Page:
Next, Dr. Mohammed Chamsi-Pasha and I discuss the different noninvasive modalities used in the diagnosis, prognosis, and management of symptomatic women suspected of having IHD. Special attention is paid to the accuracy, prognosis, and limitations of exercise electrocardiography and stress echocardiography, and myocardial perfusion imaging, positron emission tomography, magnetic resonance imaging, and coronary computed tomography angiography. Our hope is that this information will assist clinicians in selecting the most effective noninvasive test for their symptomatic female patients.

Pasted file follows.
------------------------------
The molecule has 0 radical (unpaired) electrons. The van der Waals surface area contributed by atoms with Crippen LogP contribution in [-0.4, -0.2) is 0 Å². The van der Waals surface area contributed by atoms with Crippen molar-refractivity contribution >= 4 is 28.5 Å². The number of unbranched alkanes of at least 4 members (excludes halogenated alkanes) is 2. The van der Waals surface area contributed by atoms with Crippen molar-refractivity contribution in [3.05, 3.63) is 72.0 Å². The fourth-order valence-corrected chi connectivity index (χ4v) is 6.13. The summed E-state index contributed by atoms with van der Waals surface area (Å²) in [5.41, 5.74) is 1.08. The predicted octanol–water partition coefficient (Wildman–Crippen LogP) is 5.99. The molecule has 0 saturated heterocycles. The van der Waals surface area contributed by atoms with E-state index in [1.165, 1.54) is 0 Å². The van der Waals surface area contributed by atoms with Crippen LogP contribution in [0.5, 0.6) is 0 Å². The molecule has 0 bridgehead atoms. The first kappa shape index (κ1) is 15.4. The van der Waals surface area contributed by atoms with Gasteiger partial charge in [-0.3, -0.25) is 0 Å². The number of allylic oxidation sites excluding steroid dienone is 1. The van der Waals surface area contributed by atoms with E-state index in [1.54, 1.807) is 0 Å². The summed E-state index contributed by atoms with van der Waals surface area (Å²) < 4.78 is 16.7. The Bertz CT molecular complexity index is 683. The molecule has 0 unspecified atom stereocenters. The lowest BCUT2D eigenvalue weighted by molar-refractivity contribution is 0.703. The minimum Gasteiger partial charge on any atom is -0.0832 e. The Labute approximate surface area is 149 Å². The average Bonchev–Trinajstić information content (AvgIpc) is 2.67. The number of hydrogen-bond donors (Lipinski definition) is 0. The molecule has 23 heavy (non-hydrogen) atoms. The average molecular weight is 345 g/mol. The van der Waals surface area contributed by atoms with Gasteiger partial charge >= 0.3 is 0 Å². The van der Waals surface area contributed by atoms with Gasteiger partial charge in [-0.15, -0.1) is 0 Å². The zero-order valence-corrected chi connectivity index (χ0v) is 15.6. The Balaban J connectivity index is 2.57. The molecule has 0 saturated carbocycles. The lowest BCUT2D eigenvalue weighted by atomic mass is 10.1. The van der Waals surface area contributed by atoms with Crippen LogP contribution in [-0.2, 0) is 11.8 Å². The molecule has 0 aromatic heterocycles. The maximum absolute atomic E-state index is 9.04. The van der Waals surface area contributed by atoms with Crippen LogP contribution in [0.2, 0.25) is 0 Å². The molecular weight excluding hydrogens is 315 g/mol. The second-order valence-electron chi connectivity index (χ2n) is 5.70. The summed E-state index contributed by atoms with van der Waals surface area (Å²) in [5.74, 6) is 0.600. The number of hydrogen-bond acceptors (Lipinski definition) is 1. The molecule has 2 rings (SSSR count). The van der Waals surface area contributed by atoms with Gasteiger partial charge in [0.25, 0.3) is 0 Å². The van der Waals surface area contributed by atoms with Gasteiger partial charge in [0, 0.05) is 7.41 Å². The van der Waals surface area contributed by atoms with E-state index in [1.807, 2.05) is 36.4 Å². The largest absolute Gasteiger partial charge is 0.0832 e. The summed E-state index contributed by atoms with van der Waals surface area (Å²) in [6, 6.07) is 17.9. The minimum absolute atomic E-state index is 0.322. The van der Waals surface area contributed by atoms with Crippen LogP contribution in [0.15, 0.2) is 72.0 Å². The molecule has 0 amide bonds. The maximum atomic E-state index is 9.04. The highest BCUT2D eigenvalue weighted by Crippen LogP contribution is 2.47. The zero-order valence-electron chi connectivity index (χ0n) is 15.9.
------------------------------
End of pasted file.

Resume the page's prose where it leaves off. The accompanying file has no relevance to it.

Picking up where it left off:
Drs. Claire Duvernoy and Emily Perdoncin follow with a review on medical therapies and invasive treatments for women with IHD. Registries have demonstrated that women with IHD are much less likely to receive medical therapies such as aspirin, angiotensin receptor blockers, -blockers, aldosterone inhibitors, and statins. Likewise, women with acute coronary syndromes receive fewer cardiac catheterizations, catheter-based interventions, and bypass surgeries and are less likely to receive fibrinolytic therapy. Not surprisingly, the women in these studies demonstrated higher morbidity and mortality compared to men. Women with high-risk features showed comparable benefit from an early invasive strategy but experienced significantly more bleeding and femoral artery complications. The authors propose that dose adjustments of antithrombotic and antiplatelet therapies based on body size as well as smaller sheaths and radial artery access may reduce bleeding and vascular access complications.